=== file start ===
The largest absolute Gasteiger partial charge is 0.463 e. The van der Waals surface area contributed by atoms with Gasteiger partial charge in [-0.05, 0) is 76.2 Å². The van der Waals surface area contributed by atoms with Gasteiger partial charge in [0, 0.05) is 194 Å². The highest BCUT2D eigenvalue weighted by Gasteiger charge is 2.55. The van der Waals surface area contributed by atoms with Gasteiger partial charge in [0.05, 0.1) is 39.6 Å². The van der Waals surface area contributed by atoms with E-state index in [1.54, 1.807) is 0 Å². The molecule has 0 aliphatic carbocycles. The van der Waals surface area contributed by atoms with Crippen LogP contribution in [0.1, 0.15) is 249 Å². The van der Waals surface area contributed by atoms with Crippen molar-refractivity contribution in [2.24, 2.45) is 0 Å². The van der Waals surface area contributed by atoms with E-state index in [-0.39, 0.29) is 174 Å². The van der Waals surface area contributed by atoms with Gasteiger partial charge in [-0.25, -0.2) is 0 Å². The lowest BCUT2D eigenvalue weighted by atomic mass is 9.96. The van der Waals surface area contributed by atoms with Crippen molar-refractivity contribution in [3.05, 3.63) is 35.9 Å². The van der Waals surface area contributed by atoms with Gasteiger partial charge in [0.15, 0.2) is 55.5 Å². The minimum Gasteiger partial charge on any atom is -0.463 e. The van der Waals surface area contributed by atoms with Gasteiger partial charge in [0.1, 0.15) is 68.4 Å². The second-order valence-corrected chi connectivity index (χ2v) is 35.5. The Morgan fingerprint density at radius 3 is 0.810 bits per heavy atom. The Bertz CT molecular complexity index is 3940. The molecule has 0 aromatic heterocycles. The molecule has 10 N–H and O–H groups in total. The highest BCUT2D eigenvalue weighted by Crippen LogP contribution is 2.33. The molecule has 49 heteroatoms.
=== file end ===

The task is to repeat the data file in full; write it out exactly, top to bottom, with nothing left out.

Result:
The largest absolute Gasteiger partial charge is 0.463 e. The van der Waals surface area contributed by atoms with Gasteiger partial charge in [-0.05, 0) is 76.2 Å². The van der Waals surface area contributed by atoms with Gasteiger partial charge in [0, 0.05) is 194 Å². The highest BCUT2D eigenvalue weighted by Gasteiger charge is 2.55. The van der Waals surface area contributed by atoms with Gasteiger partial charge in [0.05, 0.1) is 39.6 Å². The van der Waals surface area contributed by atoms with E-state index in [1.54, 1.807) is 0 Å². The molecule has 0 aliphatic carbocycles. The van der Waals surface area contributed by atoms with Crippen LogP contribution in [0.1, 0.15) is 249 Å². The van der Waals surface area contributed by atoms with Crippen molar-refractivity contribution in [2.24, 2.45) is 0 Å². The van der Waals surface area contributed by atoms with E-state index in [-0.39, 0.29) is 174 Å². The van der Waals surface area contributed by atoms with Gasteiger partial charge in [-0.25, -0.2) is 0 Å². The lowest BCUT2D eigenvalue weighted by atomic mass is 9.96. The van der Waals surface area contributed by atoms with Crippen molar-refractivity contribution in [3.05, 3.63) is 35.9 Å². The van der Waals surface area contributed by atoms with Gasteiger partial charge in [0.15, 0.2) is 55.5 Å². The minimum Gasteiger partial charge on any atom is -0.463 e. The van der Waals surface area contributed by atoms with Gasteiger partial charge in [0.1, 0.15) is 68.4 Å². The second-order valence-corrected chi connectivity index (χ2v) is 35.5. The Morgan fingerprint density at radius 3 is 0.810 bits per heavy atom. The Bertz CT molecular complexity index is 3940. The molecule has 0 aromatic heterocycles. The molecule has 10 N–H and O–H groups in total. The highest BCUT2D eigenvalue weighted by Crippen LogP contribution is 2.33. The molecule has 49 heteroatoms.